I found the overall balance of the H8P to be a bit v-shaped thanks to the prominent treble – again not unlike the UM Miracle. The treble is not harsh by itself, but it’s also not very forgiving, The Miracle, which has similarly plentiful treble energy, sounds just a touch smoother and is more tolerant of sibilance. The presentation is wide and a little laid-back as tends to be the case with other earphones with this type of balance, such as the UM Miracle, 1964EARS V6-Stage, and – on the budget end of things – the VSonic GR07. Thanks to the strong and extended top end, the Harmony 8 Pro sounds airy and open overall. The sense of space is excellent, competing with some of the most capable customs at my disposal and easily beating the Dunu DN-2000, TDK BA200, Audiofly AF180, and other top-tier universals I threw at it.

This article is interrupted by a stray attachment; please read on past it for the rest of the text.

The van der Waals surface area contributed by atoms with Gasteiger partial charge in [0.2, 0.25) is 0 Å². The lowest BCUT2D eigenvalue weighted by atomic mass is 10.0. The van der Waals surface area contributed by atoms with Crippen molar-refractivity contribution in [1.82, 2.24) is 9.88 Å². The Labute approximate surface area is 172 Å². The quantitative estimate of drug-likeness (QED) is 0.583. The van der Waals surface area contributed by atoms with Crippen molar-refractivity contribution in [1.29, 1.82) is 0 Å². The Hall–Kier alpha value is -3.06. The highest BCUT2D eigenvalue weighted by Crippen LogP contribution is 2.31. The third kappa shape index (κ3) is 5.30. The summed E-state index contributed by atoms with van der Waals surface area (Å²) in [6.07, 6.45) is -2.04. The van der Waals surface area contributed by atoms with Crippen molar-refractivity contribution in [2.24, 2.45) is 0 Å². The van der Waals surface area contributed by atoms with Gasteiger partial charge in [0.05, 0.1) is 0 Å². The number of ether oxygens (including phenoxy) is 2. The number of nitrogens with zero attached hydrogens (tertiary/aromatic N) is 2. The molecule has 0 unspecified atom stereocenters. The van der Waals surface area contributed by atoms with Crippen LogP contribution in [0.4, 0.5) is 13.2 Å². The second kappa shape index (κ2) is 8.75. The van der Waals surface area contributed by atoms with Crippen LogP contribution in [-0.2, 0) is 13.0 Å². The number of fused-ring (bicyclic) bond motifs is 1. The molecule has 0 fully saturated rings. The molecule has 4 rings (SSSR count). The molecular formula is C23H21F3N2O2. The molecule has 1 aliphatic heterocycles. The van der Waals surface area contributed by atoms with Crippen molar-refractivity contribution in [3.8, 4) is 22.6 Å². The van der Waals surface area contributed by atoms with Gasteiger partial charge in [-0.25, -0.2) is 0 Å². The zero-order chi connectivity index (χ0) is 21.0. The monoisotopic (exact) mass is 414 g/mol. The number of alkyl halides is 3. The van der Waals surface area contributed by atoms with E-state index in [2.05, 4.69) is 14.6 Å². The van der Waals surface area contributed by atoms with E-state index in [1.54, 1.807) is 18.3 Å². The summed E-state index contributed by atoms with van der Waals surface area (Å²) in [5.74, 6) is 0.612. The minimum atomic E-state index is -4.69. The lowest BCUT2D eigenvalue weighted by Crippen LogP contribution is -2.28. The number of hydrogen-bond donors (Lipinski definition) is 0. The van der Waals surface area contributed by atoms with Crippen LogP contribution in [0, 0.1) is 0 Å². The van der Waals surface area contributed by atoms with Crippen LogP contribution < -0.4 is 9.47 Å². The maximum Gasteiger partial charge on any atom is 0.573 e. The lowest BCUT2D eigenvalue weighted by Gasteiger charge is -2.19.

From early on, I thought that the Custom Art Harmony 8 Pro sounded more analytical than any of the other silicone-shelled custom monitors I’ve tried. To see how much of an upgrade it is over a top-tier universal earphone, I compared it to the dual-armature VSonic VC1000. The H8P makes for a solid upgrade to the VC1000 with more natural and full-bodied bass, less brightness, and a broader presentation. Clarity – something that’s impossible to fault in the VC1000 – is about on-par between the two but the Harmony 8 Pro is less bright, more neutral, and more natural. The VC1000 is not only brighter but also more thin-sounding and less natural, primarily through the upper midrange and treble where it sounds a bit tizzy. Neither earphone is relaxed up top but the H8P is slightly – and I do mean slightly – more forgiving. The presentation of the VC1000 is more forward and aggressive while the Harmony 8 Pro is more laid-back and spacious, with better imaging. One the whole, I was rather impressed by the VC1000 keeping up in the clarity department and edging the H8P out slightly in bass control, but otherwise there’s not much that the Custom Art unit doesn’t do better.